[Music] Welcome to the Grok Shop and part 1 in my golf cart brake job series. In this video, I’ll show how I service the brake shoes of a 1993 Club Car. The brakes have become quite noisy and stopping on steep descents was getting kind of dicey. Be sure you check out the pertinent service manual pages for your golf cart before starting this project. One quick note: in the service manual they usually call for loosening the equalizer jam nut. I don’t usually find that’s necessary but this is it if you did. Okay, first we’ll start off by applying the parking brake. Next, we’ll chock the wheels. Since I’m also adjusting the pedal free-play and the pedal stop bumper, I’m jacking the entire golf cart up. I’ll cover these topics separately in other videos but if you’re just working on brake shoes you don’t necessarily need to do a full jack. Okay, next we’ll go ahead and loosen those rear lug nuts. Okay next we’ll go ahead and jack up that rear end. Whenever you’re jacking, of course, you want to rest it back down on jack stands. Okay, next we can remove the rear wheel and release the parking brake. Now the brake drum should slide right off if they don’t you may need to release some preload off the manual adjuster behind the brake drum probably showing how to do that here in a minute okay just for those who aren’t aware brake shoes may contain asbestos asbestos is very dangerous most newer brake shoes should be asbestos free but if yours aren’t or you’re not sure you need to protect yourself the best way to do that is with a properly rated respirator here in the US that would be a P 100 rated respirator an example of that would be like the 3m one here which has a 2-0 nine-seven filter set on it you can see it’s stamped P 100 I’ll link this in the description below if you think your brakes may contain asbestos avoid using compressed air to clean them okay next we’ll use some calipers to measure the lining thickness at each edge of the lining there’s four edges in total [Music] okay these are the results of my measurements and you can see the thinnest edge is about a tenth of an inch or two point four five millimeters so how thin should the lining on the shoe be allowed to get before you replace it right it seems like most people leave it up to the shoe manufacturer to be the determining factor and it somewhat depends on if you have bonded or riveted shoes with bonded shoes you can actually go a little bit thinner than riveted ones because the rivets will actually start to show through first but the best information I could come up with was that for golf carts with bonded shoes anywhere between one to one and a half millimeters is about the minimum and that’s really the minimum for any vehicle that I’ve ever seen usually with cars it’s two to three millimeters although I wasn’t quite at the limit it was starting to get kind of close there’s a lot of steep hills where I live and have precious cargo in my cart sometimes so I decided to pick up some new shoes I found these aftermarket asbestos free brake shoes I’ll show how they compare dimensionally to the OEM shoes I had but the price is good and the reviews have been decent my only reservation was longevity issues but I decided to take a chance I’ll post up if these start showing premature wear keep in mind there’s different brake shoes for different generations of club car and easy go to make sure you get the right one for your golf cart for those who are interested I’ll link these shoes in the description below also in the description below I’ll link my Amazon storefront which contains links to these shoes the respirator lots of the tools you’ll see me using in this video and other videos are all available at the amazon.com crock shop storefront so be sure to check that out if you’re interested this is a nice diagram I found on easy go golf cart guide.com I thought this was a pretty good explanation of the brake shoe wear pattern that you’ll see in golf carts normally so pretty much you can expect edge a to wear before the other edges okay next we want to remove the shoe retainer so we’ll just spin the shoe retainer pin so the pin flange lines up with the hole and the shoe retainer Springs okay next we need to remove the rubber dust cover boot off the adjuster off the back of the drum backing to make the adjustments you can use a seven millimeter open end wrench if you don’t have that a crescent wrench will work fine so what we want to do right now is remove all the preload from the brake shoes remove the preload by turning the adjuster in the clockwise direction until it stops turning alright if your adjuster is not turning very easily you can hit it with some Lube this is a good time to do it because you’ll have an opportunity to clean up any excess but you want to try to contain the lube just in the adjuster port there okay next we want to unseat one of the two shoes at one end I usually just unseat it at the top where the adjuster is usually once you get one shoe unseated the other shoe will come loose then you’ll have enough slack so that you can unhook one of the springs I usually unhook the top one and then the whole assembly should just come out one quick note if you plan to recycle your shoes and your trailing and leading shoes are the same like mine are I would recommend marking which ones trailing and which ones leading anyway and then reinstall them in the same location the reason I say that is as you can see the inside and outside of the shoe lining can have different wear thicknesses consequently if you swap them the contact area of the brake shoe and brake drum could go down and your brake performance could suffer okay it’s time for some cleanup I just threw all my parts into a bucket got my favorite brake cleaner out I just went to town there as you can see my break housing is pretty kicked up I went ahead and hit it with brake cleaner one time then I’ll move on to using a wire brush and screwdriver for scraping and then more brake cleaner and just keep at it till it’s cleaned up [Music] [Music] [Music] okay next we’re gonna go ahead and lube up the actuator slush slider and this is really important to the functionality of the brakes you can see even though mine are clean they’re not moving very well yet I’m going to lubricate the friction plates up with grease but before I do that I’m gonna use tri flow which is something that I use in the motorcycle realm a lot and I find it’s better than wd-40 but if you only have wd-40 it’s a good start you need something to penetrate deep down where you can’t get the grease so I like to hit it with that first and sort of wipe it down then I’ll come back with my grease once you’ve got it doused roll well with your penetrant you just want to work it back and forth a good bit till it starts moving nice and easy definitely make sure you clean up any excess Lube you don’t want any of that stuff contaminating your brake shoes if you look at the club car service manual they call for a dry graphite grease for the friction points obviously that’s a good grease to use however in this case I’m going to use a moly grease the reason I’m using moly grease is because I had some leftover from a Honda brake job I did I figure if it’s good enough for my Honda automobile it’s good enough for my golf cart but I think the takeaway is pretty much any high temperature grease will work the dry graphite the moly probably some kinds of silicone grease are fine too next we want to remove that glaze from the contact area inside the drum I’ve got a sanding pad which is a 80 grit free mm pad I think it is you could use 80 grit or 120 grit maybe sandpaper you don’t really have to sand it a lot you just want to scuff it up get that glaze off after sanding we’ll go ahead and use our brake cleaner and get that drum all cleaned out okay if you’re recycling your old shoes make sure to scuff these up as well okay now we’ll go ahead and apply some grease to the five contact points for each brake shoe there’s a contact point in the adjuster there’s three points on the drum backing and then there’s one contact point on the actuator and all we really want is a very thin coating of grease we definitely don’t want any cake äj– previously I mentioned about how these shoes have a top and a bottom if you look at the ends there’s what they call the narrow in which is the ones on the left the two on the left there and then there’s what they call a tapered in which is the two on the right the narrow end needs to go into the adjuster at the top and the taper ends go into the actuator at the bottom so it’s totally possible to put your brakes in upside down or some sort of a mixed bag and they’ll still actually work however they might not work quite as well so I wouldn’t recommend it so there’s probably a lot of different ways to install the shoes for me I like to just run the top spring first and then sort of hang the assembly over the top and then it hook a spring up to one side and note that you might have a bigger spring in a smaller spring if you do usually the bigger spring should go on top and the smaller spring would go on bottom also you can run your Springs behind or in front of the brake shoes it really doesn’t matter either way it’s fine in case you get confused you can always refer to your other wheels brakes as sort of a guide to guide you in okay next we need to get the lower spring attached to both shoes they sell quite a few gizmos to do this but you don’t really need any of that with the lower spring attached to once you just tuck in the body of the spring up behind the actuator okay here note that both shoes are seated in the adjuster at the top but only the shoe on-screen right is seated in the actuator so that gives us a little slack having that left shoe not seated yet so having this slack allows us to hook that bottom spring into both shoes okay next we want to get that left brake shoes seated in the actuator at the bottom and what I do is I use like a pair of pliers to hold the bottom of the shoe and then a big lever like this big screwdriver against the wheel hub and just kind of work it crank it pretty hard and hold your tongue the right way and with a little luck it’ll go right on there now with both shoes seated we can insert the brake retainer pin through the little hole and the brake drum backing next we can insert the brake retainer spring around the brake retainer pin sometimes it could be helpful to utilize that hole in the hub to get your finger in there and line up the spring and the pin now just clamp the pin with your needlenose and compress the spring with the screwdriver and twist it and lock it so now it’ll be pretty much rinse and repeat for the other side if you’re having trouble getting your needlenose onto the pin because you can’t get it past the hub you can actually slide each shoe back and forth about a quarter of an inch and that usually gives you just enough room to get the needle nose down to clamp on to the end of that end now I’ll just make a quick check that the shoes are centered around the drum next we can reinstall the brake drum when you first put the brake drum back on it should turn freely okay next we want to start tightening up the brakes by moving the adjuster in that counterclockwise direction several ticks and I usually go until I can just start to feel the brakes scraping once I feel a little bit of scraping I’m going to go mash on the brakes a few times when you get a mesh on the brakes that kind of has the effect of centering the shoes within the drum after that we’ll tighten it up some more and I basically keep on tightening until it becomes very difficult to turn my hand and then I’ll back it off maybe two or three tics and then mash on the brakes a couple more times once you’ve got just a very light amount of drag you’ve pretty much got it down in it might not drag evenly all the way around but with golf cart brakes this is considered normal okay next we can put our adjuster cap back on okay so that completes one side of the cart now you can go ahead and do the other side of the cart when you’re done there it’s time to go ahead and get the wheels back on next we can go ahead and lower the cart okay next we can go ahead and torque the lug nuts fifty-five to sixty pounds is usually what I use you want to go into a star pattern which yeah there’s only four bolts so it’s one and then the one across from it and then the one next to it and the one across from that okay next you want to take a test drive on a flat surface or as flat as possible to test everything out depending on how picky you are if you want both wheels locking up at exactly the same time you may have to lift it up again and dial it in make one side a little tighter one side a little looser by turning that adjuster as needed also do be aware it takes a little time for the brake shoes to bed into the brake drums so what you’ll see is braking performance will improve over some days or weeks depending on how often you ride so that’s it for this video I hope you found it helpful be sure to stay tuned for more golf cart related videos. That’show it’s done. Thanks for watching. [Music]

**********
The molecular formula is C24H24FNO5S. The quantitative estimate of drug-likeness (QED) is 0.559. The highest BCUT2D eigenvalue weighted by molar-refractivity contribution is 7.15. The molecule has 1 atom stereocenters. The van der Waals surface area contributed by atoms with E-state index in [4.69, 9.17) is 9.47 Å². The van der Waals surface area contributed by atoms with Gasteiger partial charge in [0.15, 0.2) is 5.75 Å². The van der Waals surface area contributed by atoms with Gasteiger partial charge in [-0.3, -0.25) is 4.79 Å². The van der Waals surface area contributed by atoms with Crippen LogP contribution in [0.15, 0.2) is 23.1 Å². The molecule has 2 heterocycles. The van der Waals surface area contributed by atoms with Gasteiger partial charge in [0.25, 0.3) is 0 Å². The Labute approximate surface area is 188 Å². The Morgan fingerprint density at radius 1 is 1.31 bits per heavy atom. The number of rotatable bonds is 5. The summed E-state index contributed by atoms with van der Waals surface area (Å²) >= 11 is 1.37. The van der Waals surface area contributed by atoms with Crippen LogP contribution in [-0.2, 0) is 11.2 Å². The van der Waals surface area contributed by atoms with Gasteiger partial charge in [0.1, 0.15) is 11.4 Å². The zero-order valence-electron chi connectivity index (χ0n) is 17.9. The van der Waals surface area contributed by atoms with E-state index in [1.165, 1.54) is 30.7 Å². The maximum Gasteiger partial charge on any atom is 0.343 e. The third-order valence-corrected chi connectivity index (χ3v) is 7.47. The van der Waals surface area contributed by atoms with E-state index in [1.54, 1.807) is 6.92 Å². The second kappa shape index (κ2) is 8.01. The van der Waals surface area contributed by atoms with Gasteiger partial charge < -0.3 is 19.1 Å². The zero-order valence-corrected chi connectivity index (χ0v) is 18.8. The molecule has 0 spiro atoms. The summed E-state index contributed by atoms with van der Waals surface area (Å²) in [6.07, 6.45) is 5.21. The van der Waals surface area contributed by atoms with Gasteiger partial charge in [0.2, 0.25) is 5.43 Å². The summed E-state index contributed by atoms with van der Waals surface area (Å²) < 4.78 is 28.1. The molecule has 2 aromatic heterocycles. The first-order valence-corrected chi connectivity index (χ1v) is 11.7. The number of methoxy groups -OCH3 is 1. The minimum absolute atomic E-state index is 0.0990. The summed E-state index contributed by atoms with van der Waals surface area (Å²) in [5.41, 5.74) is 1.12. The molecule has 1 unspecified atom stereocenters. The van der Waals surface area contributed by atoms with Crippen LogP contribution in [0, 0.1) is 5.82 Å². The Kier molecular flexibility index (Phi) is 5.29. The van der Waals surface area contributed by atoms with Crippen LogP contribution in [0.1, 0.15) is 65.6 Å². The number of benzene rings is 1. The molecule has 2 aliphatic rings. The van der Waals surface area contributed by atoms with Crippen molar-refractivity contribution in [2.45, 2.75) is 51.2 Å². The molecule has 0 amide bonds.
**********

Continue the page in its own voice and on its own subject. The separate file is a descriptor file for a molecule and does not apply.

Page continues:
1 thought on “Golf Cart Brake Job [part 1]: Installing New Brake Shoes”

  1. Michael Thomas says:

    You know you put the wrong brakes shoes on that cart right?